What was once the driving force of page views, talk show fodder and general mayhem has quieted to a whisper.
One of the few first-name-only sports figures in Pittsburgh history ascended to that position due to his success, the length of his last name and the frequency in which both were discussed.
Steelers quarterback Ben Roethlisberger isn't giving terse, vague responses regarding the relationship he has with offensive coordinator Todd Haley. He's not speaking about injuries or Super Bowl losses.
He isn't even talking about allegations or lawsuits.
Ben Roethlisberger has become Page 2 news in Steeler Nation. And that's a weird and welcomed thing.
It wasn't long after Roethlisberger was drafted he became the talk of the town. The most successful rookie quarterback in NFL history (in terms of wins), the national media feasted on stories about local sandwiches with his namesake, his impressive mobility and rocket arm.
Then it was his rocket bike and near-fatal accident, followed by his continued insistence to not wear a helmet. He spurred Steelers legend Terry Bradshaw in such a way their relationship may only ever be mended in the eyes of the public, not behind closed doors.
Poor seasons following Super Bowl championships into unwavering support for a presumably derisive offensive coordinator, the controversial wake Roethlisberger's mega-popular steam cruiser created washed up in Reno, Nev. And Millidgeville, Ga. In 2010. Those accusations did not bring a charge from local authorities, but brought the hammer from NFL Commissioner Roger Goodell, who hit Roethlisberger with a six-game suspension to start the 2010 season. It was reduced to four, which is still significantly less of a reduction than that of his popularity.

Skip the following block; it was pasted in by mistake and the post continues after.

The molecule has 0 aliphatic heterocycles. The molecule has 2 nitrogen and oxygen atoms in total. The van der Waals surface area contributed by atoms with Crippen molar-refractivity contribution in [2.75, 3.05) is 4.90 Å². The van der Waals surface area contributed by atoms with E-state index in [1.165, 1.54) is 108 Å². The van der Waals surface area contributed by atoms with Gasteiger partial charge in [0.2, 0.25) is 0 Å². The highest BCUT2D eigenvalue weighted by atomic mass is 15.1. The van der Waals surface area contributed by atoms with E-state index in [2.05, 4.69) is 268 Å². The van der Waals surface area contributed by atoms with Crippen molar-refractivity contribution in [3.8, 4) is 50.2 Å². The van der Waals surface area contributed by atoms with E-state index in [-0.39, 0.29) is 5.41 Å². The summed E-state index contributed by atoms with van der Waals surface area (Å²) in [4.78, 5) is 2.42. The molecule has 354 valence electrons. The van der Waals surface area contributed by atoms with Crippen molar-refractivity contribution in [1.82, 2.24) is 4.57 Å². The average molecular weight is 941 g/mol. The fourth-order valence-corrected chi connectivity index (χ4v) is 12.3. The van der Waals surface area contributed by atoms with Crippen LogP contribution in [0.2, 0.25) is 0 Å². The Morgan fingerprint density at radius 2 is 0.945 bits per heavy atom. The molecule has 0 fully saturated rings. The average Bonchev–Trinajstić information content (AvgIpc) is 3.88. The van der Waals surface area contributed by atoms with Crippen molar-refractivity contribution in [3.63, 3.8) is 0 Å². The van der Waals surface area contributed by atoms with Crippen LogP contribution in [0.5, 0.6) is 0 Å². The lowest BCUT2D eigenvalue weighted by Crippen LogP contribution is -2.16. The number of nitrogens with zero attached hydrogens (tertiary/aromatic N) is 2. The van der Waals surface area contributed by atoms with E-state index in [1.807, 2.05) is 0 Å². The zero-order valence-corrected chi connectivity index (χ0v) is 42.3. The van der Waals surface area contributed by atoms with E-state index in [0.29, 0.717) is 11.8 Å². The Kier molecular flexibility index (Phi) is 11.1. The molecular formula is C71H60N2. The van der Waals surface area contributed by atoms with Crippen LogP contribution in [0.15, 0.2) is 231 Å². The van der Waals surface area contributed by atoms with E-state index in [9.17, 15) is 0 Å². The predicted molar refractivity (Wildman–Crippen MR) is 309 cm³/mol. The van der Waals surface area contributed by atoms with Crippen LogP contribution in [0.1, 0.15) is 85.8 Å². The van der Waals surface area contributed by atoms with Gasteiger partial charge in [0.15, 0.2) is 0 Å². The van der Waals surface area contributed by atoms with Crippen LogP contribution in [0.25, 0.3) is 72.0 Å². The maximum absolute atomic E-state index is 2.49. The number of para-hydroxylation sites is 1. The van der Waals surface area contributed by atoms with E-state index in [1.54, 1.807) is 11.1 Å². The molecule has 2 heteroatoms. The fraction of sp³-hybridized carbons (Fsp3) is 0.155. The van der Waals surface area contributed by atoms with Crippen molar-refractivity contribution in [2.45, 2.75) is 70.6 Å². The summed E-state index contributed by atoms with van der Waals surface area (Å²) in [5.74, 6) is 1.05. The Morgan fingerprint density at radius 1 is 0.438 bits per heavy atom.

This offseason? Nothing. Maybe some crickets or the sound of a metal driver twacking a golf ball from the blue tees at some prestigious course. But Peyton Manning is taking the headlines of the standard offseason golf stories, having recently (allegedly) shooting a 77 at Augusta.
One has to wonder if Roethlisberger is privately hacked off by his low ranking in NFL.com's popular (if not stupid) Top 100 Players list. The issue is, you can't find his reaction anywhere, except for the generally supportive and wise remarks he made recently about the talented young passers in the league needing to remember things get harder.
And that is the most controversial comment Roethlisberger has made this offseason. That's not even a ripple in the massive pond of the morsel-made-into-steak mentality of NFL offseason news.
No more stories about trips to Georgia, or appearances on Monday Night Raw. He's pushed off the front pages for the sensational headlines made by the agent of Joe Flacco calling the Ravens stupid and scan-over stories about the zone read option.
Maybe he is, at age 31, learning the wisdom of not poking the starving media bear this time of the year. Maybe his newborn son and wife of going on two years took the rebel-without-a-game-scheduled out of him. The hope is he's channeling the Big Ben personality into his game, and will come into camp prepared to refresh the record books with 2013 year stamps ahead of all the lower number years that hold his name.
Perhaps the crazy is over for Roethlisberger. Boring Ben seems more likeable than Big Ben anyway.